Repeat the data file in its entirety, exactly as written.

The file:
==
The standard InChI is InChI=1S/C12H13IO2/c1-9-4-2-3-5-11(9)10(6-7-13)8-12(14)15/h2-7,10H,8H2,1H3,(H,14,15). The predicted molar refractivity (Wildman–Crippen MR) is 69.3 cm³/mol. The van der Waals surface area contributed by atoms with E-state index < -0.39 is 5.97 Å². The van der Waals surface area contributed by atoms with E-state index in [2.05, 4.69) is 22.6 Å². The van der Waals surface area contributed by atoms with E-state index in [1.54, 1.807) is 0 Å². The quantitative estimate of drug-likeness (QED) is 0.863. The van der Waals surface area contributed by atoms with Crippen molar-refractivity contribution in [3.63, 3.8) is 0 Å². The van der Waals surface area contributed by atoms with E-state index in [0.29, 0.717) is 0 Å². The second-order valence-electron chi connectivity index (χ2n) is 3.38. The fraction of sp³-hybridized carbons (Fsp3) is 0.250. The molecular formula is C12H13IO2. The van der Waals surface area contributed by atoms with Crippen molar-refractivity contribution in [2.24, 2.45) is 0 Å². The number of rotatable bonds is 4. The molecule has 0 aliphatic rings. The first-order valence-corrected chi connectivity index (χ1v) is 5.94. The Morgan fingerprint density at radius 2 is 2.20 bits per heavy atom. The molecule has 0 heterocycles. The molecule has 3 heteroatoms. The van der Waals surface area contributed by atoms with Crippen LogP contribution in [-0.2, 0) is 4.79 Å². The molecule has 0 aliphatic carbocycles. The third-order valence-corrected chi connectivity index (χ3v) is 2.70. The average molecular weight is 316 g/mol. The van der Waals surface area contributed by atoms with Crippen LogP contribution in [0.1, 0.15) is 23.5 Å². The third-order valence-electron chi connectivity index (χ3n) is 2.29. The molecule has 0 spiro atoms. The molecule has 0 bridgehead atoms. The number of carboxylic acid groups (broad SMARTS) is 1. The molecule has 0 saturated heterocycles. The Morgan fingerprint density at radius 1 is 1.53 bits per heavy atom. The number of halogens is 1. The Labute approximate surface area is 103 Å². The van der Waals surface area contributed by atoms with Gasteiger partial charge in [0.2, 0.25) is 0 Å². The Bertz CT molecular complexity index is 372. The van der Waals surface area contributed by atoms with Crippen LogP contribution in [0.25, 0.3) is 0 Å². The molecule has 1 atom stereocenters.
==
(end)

The standard InChI is InChI=1S/C12H13IO2/c1-9-4-2-3-5-11(9)10(6-7-13)8-12(14)15/h2-7,10H,8H2,1H3,(H,14,15). The predicted molar refractivity (Wildman–Crippen MR) is 69.3 cm³/mol. The van der Waals surface area contributed by atoms with E-state index < -0.39 is 5.97 Å². The van der Waals surface area contributed by atoms with E-state index in [2.05, 4.69) is 22.6 Å². The van der Waals surface area contributed by atoms with E-state index in [1.54, 1.807) is 0 Å². The quantitative estimate of drug-likeness (QED) is 0.863. The van der Waals surface area contributed by atoms with Crippen molar-refractivity contribution in [3.63, 3.8) is 0 Å². The van der Waals surface area contributed by atoms with E-state index in [0.29, 0.717) is 0 Å². The second-order valence-electron chi connectivity index (χ2n) is 3.38. The fraction of sp³-hybridized carbons (Fsp3) is 0.250. The molecular formula is C12H13IO2. The van der Waals surface area contributed by atoms with Crippen molar-refractivity contribution in [2.24, 2.45) is 0 Å². The number of rotatable bonds is 4. The molecule has 0 aliphatic rings. The first-order valence-corrected chi connectivity index (χ1v) is 5.94. The Morgan fingerprint density at radius 2 is 2.20 bits per heavy atom. The molecule has 0 heterocycles. The molecule has 3 heteroatoms. The van der Waals surface area contributed by atoms with Crippen LogP contribution in [-0.2, 0) is 4.79 Å². The molecule has 0 aliphatic carbocycles. The third-order valence-corrected chi connectivity index (χ3v) is 2.70. The average molecular weight is 316 g/mol. The van der Waals surface area contributed by atoms with Crippen LogP contribution in [0.1, 0.15) is 23.5 Å². The third-order valence-electron chi connectivity index (χ3n) is 2.29. The molecule has 0 spiro atoms. The molecule has 0 bridgehead atoms. The number of carboxylic acid groups (broad SMARTS) is 1. The molecule has 0 saturated heterocycles. The Morgan fingerprint density at radius 1 is 1.53 bits per heavy atom. The number of halogens is 1. The Labute approximate surface area is 103 Å². The van der Waals surface area contributed by atoms with Gasteiger partial charge in [0.2, 0.25) is 0 Å². The Bertz CT molecular complexity index is 372. The van der Waals surface area contributed by atoms with Crippen LogP contribution in [0.25, 0.3) is 0 Å². The molecule has 1 atom stereocenters.